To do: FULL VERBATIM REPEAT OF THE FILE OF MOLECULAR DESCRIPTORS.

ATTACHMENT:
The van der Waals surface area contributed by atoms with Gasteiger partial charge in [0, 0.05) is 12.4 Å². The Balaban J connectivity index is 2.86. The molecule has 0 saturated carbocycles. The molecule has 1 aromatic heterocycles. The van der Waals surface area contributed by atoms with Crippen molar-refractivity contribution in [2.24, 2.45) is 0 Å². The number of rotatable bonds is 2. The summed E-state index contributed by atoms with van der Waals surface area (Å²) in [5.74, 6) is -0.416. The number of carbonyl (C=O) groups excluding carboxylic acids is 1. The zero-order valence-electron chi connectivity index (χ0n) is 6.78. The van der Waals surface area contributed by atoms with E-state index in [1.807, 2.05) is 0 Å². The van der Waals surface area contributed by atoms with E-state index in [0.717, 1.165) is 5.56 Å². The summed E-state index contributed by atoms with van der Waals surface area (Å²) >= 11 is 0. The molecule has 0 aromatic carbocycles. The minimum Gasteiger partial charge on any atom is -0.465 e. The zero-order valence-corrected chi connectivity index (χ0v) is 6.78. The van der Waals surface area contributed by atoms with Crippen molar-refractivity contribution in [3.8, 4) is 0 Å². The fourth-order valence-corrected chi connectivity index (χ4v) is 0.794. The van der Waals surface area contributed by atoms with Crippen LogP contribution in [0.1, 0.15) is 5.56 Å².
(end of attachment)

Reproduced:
The van der Waals surface area contributed by atoms with Gasteiger partial charge in [0, 0.05) is 12.4 Å². The Balaban J connectivity index is 2.86. The molecule has 0 saturated carbocycles. The molecule has 1 aromatic heterocycles. The van der Waals surface area contributed by atoms with Crippen molar-refractivity contribution in [2.24, 2.45) is 0 Å². The number of rotatable bonds is 2. The summed E-state index contributed by atoms with van der Waals surface area (Å²) in [5.74, 6) is -0.416. The number of carbonyl (C=O) groups excluding carboxylic acids is 1. The zero-order valence-electron chi connectivity index (χ0n) is 6.78. The van der Waals surface area contributed by atoms with E-state index in [1.807, 2.05) is 0 Å². The van der Waals surface area contributed by atoms with E-state index in [0.717, 1.165) is 5.56 Å². The summed E-state index contributed by atoms with van der Waals surface area (Å²) >= 11 is 0. The molecule has 0 aromatic carbocycles. The minimum Gasteiger partial charge on any atom is -0.465 e. The zero-order valence-corrected chi connectivity index (χ0v) is 6.78. The van der Waals surface area contributed by atoms with Crippen molar-refractivity contribution in [3.8, 4) is 0 Å². The fourth-order valence-corrected chi connectivity index (χ4v) is 0.794. The van der Waals surface area contributed by atoms with Crippen LogP contribution in [0.1, 0.15) is 5.56 Å².